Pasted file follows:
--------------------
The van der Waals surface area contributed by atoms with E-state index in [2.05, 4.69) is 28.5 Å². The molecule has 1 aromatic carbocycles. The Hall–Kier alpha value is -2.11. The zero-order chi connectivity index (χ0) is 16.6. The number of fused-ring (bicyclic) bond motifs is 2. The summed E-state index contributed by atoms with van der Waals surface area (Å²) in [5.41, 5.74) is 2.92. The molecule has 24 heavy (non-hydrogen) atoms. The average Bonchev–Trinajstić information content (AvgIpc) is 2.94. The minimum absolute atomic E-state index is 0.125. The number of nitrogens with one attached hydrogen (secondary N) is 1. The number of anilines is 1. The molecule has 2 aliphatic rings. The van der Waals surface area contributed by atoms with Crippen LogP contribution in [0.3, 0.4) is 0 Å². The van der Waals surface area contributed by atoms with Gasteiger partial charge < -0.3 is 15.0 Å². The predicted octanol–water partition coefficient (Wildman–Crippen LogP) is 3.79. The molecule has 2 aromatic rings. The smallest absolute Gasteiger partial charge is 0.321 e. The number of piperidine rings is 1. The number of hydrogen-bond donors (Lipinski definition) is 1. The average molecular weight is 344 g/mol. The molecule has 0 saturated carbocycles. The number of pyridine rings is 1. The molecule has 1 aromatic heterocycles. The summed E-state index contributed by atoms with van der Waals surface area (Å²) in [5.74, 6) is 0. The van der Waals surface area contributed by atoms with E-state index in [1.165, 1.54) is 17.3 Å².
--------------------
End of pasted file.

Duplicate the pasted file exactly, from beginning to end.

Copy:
The van der Waals surface area contributed by atoms with E-state index in [2.05, 4.69) is 28.5 Å². The molecule has 1 aromatic carbocycles. The Hall–Kier alpha value is -2.11. The zero-order chi connectivity index (χ0) is 16.6. The number of fused-ring (bicyclic) bond motifs is 2. The summed E-state index contributed by atoms with van der Waals surface area (Å²) in [5.41, 5.74) is 2.92. The molecule has 24 heavy (non-hydrogen) atoms. The average Bonchev–Trinajstić information content (AvgIpc) is 2.94. The minimum absolute atomic E-state index is 0.125. The number of nitrogens with one attached hydrogen (secondary N) is 1. The number of anilines is 1. The molecule has 2 aliphatic rings. The van der Waals surface area contributed by atoms with Crippen LogP contribution in [0.3, 0.4) is 0 Å². The van der Waals surface area contributed by atoms with Gasteiger partial charge < -0.3 is 15.0 Å². The predicted octanol–water partition coefficient (Wildman–Crippen LogP) is 3.79. The molecule has 2 aromatic rings. The smallest absolute Gasteiger partial charge is 0.321 e. The number of piperidine rings is 1. The number of hydrogen-bond donors (Lipinski definition) is 1. The average molecular weight is 344 g/mol. The molecule has 0 saturated carbocycles. The number of pyridine rings is 1. The molecule has 1 aromatic heterocycles. The summed E-state index contributed by atoms with van der Waals surface area (Å²) in [5.74, 6) is 0. The van der Waals surface area contributed by atoms with E-state index in [1.165, 1.54) is 17.3 Å².